## Boltzmann distribution for particle energy

I'm puzzled by the appearance in the literature of 2 conflicting forms:

P(E)=√(E)*exp(-E), which I understand as derived from the Maxwell distribution for speed.
It is a chi -square distribution with 3 degrees of freedom.

P(E)=exp(-E), which seems wrong to me.

But it is not simply a mistake because numerous reputable sources give each form. What is the relationship?
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 The first expression takes account of the density of states. As you correctly pointed out, it is for three dimensions. In three dimensions, the number of possible directions for a particle's momentum increases in proportion with the square root of its energy, so its density of states has the same behaviour. The second expression would be valid where that density of states doesn't apply. For example if you're considering excitations of a quantum oscillator, the energy levels are ħω(1/2 + n), the density of states doesn't vary with E (or maybe I should just say there's no degeneracy, since it's a discrete system), so the occupation probability is just the exponential factor on its own. More generally, the occupation probability is: P(E) = g(E)*e^(-E/kT) where g is the density of states.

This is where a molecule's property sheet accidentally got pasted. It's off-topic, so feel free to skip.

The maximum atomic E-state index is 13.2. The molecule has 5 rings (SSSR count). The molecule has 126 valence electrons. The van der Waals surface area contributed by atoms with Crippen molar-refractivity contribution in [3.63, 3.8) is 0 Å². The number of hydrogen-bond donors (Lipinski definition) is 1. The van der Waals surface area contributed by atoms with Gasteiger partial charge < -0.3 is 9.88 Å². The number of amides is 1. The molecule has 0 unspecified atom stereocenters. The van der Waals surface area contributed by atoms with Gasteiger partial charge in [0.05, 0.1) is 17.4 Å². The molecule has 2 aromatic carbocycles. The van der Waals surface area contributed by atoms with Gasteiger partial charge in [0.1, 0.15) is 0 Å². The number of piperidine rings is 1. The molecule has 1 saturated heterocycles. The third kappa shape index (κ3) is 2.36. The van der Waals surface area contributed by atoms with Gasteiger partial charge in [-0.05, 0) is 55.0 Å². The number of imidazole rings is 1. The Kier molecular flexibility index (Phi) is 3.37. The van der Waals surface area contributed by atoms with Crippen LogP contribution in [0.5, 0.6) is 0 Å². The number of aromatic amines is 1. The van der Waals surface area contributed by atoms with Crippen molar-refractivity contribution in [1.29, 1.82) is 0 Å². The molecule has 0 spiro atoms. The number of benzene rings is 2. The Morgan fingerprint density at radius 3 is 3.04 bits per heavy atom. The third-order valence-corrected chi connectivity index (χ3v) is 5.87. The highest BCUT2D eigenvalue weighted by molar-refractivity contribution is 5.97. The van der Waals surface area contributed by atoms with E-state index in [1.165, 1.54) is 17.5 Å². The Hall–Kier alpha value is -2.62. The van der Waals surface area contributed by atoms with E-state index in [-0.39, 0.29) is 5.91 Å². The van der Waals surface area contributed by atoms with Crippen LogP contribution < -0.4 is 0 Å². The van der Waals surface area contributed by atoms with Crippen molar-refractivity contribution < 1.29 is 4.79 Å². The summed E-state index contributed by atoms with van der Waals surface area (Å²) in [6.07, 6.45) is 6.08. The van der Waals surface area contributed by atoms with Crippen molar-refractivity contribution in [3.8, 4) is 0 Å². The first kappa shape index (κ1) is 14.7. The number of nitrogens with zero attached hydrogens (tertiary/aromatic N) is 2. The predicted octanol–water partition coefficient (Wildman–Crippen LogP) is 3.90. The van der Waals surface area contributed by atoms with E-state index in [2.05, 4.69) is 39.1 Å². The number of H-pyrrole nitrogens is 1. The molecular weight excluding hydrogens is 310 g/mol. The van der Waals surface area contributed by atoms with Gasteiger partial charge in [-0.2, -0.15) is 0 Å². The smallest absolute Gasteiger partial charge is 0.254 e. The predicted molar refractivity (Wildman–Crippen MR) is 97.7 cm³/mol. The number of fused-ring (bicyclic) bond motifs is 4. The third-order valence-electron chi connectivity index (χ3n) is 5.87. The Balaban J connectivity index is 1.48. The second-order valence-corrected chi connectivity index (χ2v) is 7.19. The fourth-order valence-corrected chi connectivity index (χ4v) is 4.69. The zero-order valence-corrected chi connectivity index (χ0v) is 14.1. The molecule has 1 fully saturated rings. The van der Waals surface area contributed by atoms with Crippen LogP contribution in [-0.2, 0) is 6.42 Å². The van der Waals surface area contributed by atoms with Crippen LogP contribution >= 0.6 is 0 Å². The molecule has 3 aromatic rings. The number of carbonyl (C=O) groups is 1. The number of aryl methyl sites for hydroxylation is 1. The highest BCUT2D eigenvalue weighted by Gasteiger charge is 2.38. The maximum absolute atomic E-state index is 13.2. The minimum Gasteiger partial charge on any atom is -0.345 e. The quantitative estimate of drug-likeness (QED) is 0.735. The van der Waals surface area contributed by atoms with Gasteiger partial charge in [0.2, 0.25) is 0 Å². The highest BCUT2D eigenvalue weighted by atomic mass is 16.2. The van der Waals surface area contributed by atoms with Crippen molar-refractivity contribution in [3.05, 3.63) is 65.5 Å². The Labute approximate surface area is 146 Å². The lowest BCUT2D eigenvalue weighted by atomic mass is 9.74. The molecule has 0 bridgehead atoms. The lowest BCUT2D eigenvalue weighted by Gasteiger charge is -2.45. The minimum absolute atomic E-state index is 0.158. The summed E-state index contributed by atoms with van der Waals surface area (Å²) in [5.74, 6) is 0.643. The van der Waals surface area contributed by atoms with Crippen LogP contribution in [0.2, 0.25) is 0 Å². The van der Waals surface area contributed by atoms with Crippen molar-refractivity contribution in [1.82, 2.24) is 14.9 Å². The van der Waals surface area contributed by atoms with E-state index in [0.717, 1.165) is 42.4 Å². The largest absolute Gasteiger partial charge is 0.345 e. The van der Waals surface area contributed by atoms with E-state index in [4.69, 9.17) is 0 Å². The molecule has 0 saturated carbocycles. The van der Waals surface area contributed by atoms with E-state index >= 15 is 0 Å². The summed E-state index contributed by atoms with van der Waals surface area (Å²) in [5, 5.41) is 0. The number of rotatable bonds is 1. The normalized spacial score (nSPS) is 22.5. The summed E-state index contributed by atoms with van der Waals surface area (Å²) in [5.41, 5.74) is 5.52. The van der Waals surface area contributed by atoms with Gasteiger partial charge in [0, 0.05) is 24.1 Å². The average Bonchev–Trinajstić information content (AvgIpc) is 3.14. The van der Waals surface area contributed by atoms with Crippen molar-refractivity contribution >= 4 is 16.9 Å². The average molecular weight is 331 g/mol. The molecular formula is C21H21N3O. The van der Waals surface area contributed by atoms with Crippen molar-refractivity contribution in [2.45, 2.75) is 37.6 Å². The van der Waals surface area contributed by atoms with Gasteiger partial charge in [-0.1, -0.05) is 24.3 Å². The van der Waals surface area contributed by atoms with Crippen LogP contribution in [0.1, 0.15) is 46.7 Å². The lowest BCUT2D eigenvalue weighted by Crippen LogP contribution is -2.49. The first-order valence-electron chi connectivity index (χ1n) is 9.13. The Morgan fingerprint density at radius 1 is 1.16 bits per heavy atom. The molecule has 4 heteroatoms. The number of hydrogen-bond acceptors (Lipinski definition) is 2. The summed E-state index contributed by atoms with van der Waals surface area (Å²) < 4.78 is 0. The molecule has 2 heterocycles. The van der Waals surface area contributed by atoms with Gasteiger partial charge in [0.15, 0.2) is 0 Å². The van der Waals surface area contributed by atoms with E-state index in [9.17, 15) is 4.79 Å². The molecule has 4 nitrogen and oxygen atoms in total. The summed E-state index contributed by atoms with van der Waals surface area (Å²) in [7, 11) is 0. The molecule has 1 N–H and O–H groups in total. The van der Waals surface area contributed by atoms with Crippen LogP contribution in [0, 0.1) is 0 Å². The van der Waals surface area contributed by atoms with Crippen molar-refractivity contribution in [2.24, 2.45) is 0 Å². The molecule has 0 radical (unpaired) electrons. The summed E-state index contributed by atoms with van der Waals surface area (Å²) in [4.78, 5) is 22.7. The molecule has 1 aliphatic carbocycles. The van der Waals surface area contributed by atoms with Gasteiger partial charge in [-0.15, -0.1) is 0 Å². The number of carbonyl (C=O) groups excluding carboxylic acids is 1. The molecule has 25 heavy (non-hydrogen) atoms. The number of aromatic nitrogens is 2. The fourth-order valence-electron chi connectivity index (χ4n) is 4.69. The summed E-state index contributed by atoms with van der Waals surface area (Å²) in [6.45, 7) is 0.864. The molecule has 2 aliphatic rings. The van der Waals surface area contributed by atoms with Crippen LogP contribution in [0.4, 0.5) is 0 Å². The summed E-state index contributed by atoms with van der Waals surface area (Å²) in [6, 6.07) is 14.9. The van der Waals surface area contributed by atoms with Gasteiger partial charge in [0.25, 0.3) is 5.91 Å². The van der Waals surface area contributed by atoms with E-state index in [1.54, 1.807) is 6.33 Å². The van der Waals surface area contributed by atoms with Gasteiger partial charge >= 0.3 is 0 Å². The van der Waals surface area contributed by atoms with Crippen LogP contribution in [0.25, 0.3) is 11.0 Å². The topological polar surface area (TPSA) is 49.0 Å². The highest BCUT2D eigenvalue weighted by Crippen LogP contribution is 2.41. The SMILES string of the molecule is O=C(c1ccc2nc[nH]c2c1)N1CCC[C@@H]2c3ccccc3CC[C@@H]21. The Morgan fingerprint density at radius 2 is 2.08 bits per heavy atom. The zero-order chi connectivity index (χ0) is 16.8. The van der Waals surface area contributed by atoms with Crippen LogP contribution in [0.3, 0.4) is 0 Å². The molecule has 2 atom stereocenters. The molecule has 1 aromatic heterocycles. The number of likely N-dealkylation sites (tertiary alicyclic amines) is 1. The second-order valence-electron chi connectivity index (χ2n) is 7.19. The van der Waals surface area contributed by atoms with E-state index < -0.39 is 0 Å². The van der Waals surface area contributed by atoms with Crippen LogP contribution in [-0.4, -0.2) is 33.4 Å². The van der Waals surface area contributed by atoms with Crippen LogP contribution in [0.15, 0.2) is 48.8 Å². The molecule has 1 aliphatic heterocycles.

Recognitions: Gold Member I don't know quite what you mean but I assume the difference is the difference between summing over individual states and summing over levels.

## Boltzmann distribution for particle energy

e^(-E/kT) gives you the probability to occupy a particular state that has energy of E. But in order to get the occupation probability, you also need to consider the number (or density) of states with energy E. Consider that if I tell you a particle has E = 0, then there is only one possible state... it's stationary; since there is only one state, it's pretty unlikely the particle will have E=0. However, if I tell you it has energy of 1 eV, there are lots of possible states - it could be moving in any direction, so it is more likely to be here than with E=0. As E gets larger, the number of possible states that have that energy increases (in proportion with √E) so the probability to find a particle with that energy also increases.

Edit - Oh, I mistook Joriss's post for the OP answering me. Oh well, maybe what I wrote will be useful anyway.

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 Quote by Pagan Harpoon Edit - Oh, I mistook Joriss's post for the OP answering me. Oh well, maybe what I wrote will be useful anyway.
A quote on my behalf probably would of been good.